12.00 noon: I allowed myself a long lunch break in order to browse, make planned and spontaneous purchases and strike up conversations with new as well as familiar faces.

1.00 PM: Nine Arches Press poetry reading

Deborah Tyler-Bennett and Maria Taylor both read poems which draw from memory and family history.  Ms T-B, resplendant in retro, read from Mytton…Dyer…Sweet Billy Gibson, a triptych of noted/notable lives including her great grandfather.  Maria Taylor (equally lovely in designer tights) whetted our appetites for her forthcoming collection, Melanchrini (meaning dark-haired/dark-featured), interweaving her Greek childhood, growing up in London and life in other places.  She also read some new film-inspired poems and my personal favourite, Larkin.  (To read it, click here).

2.00 PM: Happenstance readings

Peter Daniels opened the session, reading poems from Mr Luczinski Makes a MoveTim Love gave an interesting and frank account of his journey to pamphlet publication and read from Moving Parts as well as a poem in homage to Joni Mitchell’s Both Sides Now.  Although a fellow Soundswrite member, this was my first experience of Sally Festing’s poetry outside of the Soundswrite anthologies.  I enjoyed her title poem, Salaams, about the different ways of saying good day in Arabic.  I loved the pared back language in Sundry Pelts and Fire, allowing the sounds to resonate.  Robin Vaughan-Williams ended with poems from The Manager.

3.00 PM: Short Fuse showcase: Intimate Confessions

Stories, letters, diary extracts, autobiography, shopping lists, confessional poetry, recipes on a theme.  Short fiction by writers (or their alter egos) across the genres, beginning with a piece in English and French by one Violet Beauregard from Paris, Texas: a self-confessed schizophrenic.  I enjoyed Julie Hoggarth’s Liberating: twenty slides and narratives, each lasting twenty seconds, spanning twenty years.  I heard: containment, confinement, enclosure, protection, in a journey towards liberation.  I read a piece of flash fiction entitled The Door, Left Open, my only venture outside the realm of poetry to date (although comments afterwards bore testimony to the probable truth that it never strayed far from the poet’s voice).

All in all, a day well-spent: inspirational, informative.

My Jenga tower of to-reads now includes the latest Iota magazine, Geraldine Monk’s Lobe Scarps & Finials (Leafe Press), Chris Jones’ Miniatures (Longbarrow Press), Phil Brown’s Il Avilit and Tony Williams’ All the Rooms of Uncle’s Head (both Nine Arches Press).  The Easter holidays can’t come too soon!

Thursday 26 Jan: Mark Goodwin at Leicester Writers’ Club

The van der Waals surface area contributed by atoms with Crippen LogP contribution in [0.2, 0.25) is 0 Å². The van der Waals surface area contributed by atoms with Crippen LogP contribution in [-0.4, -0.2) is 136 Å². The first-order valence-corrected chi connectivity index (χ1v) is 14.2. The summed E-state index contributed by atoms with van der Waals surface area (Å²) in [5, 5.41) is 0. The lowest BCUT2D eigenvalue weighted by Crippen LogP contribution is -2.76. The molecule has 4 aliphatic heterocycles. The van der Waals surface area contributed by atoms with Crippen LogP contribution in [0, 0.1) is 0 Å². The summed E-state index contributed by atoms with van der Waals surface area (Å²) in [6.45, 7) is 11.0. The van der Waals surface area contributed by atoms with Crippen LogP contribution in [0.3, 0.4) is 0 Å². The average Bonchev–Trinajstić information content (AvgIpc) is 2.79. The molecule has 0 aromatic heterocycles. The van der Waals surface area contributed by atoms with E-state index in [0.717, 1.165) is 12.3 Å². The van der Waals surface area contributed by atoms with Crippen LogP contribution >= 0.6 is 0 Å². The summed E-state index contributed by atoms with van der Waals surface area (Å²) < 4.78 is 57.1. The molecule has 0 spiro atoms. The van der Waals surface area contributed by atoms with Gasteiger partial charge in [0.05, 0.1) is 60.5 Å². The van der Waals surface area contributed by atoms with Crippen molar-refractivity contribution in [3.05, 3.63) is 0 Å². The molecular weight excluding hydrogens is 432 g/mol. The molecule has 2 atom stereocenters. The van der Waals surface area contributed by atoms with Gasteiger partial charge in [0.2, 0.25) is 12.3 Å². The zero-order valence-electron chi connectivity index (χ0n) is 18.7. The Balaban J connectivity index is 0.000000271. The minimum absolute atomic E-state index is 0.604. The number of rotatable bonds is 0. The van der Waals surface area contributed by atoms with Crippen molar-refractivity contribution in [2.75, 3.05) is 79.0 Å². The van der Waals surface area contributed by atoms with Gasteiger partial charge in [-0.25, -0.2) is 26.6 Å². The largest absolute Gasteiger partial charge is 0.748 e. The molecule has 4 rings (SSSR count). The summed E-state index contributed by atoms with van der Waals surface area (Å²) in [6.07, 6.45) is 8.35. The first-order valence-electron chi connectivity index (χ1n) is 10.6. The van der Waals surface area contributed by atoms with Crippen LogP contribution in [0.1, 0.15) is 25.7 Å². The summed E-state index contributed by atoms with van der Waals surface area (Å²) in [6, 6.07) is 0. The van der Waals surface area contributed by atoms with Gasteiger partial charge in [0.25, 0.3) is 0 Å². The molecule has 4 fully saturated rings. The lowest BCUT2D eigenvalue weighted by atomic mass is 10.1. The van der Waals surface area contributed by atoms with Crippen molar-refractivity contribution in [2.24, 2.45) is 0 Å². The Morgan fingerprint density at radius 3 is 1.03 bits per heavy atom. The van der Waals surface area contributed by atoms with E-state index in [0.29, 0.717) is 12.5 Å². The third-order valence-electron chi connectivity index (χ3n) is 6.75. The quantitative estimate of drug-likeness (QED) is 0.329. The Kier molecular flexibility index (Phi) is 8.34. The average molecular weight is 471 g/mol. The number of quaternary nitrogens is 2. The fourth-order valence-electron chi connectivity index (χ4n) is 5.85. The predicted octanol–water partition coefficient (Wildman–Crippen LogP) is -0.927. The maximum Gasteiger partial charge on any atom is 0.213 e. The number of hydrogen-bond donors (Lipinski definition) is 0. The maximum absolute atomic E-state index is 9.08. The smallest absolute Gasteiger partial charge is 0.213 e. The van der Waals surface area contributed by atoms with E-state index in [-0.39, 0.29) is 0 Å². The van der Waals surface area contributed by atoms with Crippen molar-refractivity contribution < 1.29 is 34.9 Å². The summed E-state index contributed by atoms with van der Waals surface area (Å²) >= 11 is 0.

On Thursday, members of Leicester Writers’ Club gathered to welcome poet Mark Goodwin as their guest speaker for the evening.

As adjudicator of the club’s Autumn/Winter Poetry Competition, Mark gave insightful comments on the winning entries and presented prizes, followed by entrants’ readings of their placed poems.

Mark Goodwin, who describes his work as ‘other stream’ rather than mainstream in style, talked about his recent project as Leicestershire Landscape Poet in Residence. (I was lucky enough to participate in collaborative scapeshops at Loughborough University campus and The Brand, Swithland last summer).  He also talked about his fascination with the ‘rurban’ or ‘rimmage’: where urban meets rural.  (This was the focus of a walkshop I attended, facilitated by Mark as part of Southwell Library Poetry festival in July 2010).

We were transported as Mark read poems from his collections Else and Back of a Vast (Shearsman): poems about place, often using playful language and innovative word or line breaks, evident in the voicing of them.  In the ensuing discussion, one member likened this style to stop-frame animation.  The poet went on to say how breaking words gave opportunities for being creative with word meanings.  He also welcomed coincidental sounds occurring during the reading of certain poems.

Mark mentioned poets who have influenced his writing: Lee Harwood, Peter Dent and Geraldine Monk.  Click here to read poems by the latter two poets, and Mark’s tribute poems, in Litter online magazine (Leafe Press).

Mark ended by reading Song of Shoes from his latest collection, Shod (Nine Arches Press), which won the East Midlands Book Award 2010.  A modern parody about a shoe messiah, Shod is strongly narrative, lyrical, innovative.  I found it compelling reading – a real page-turner.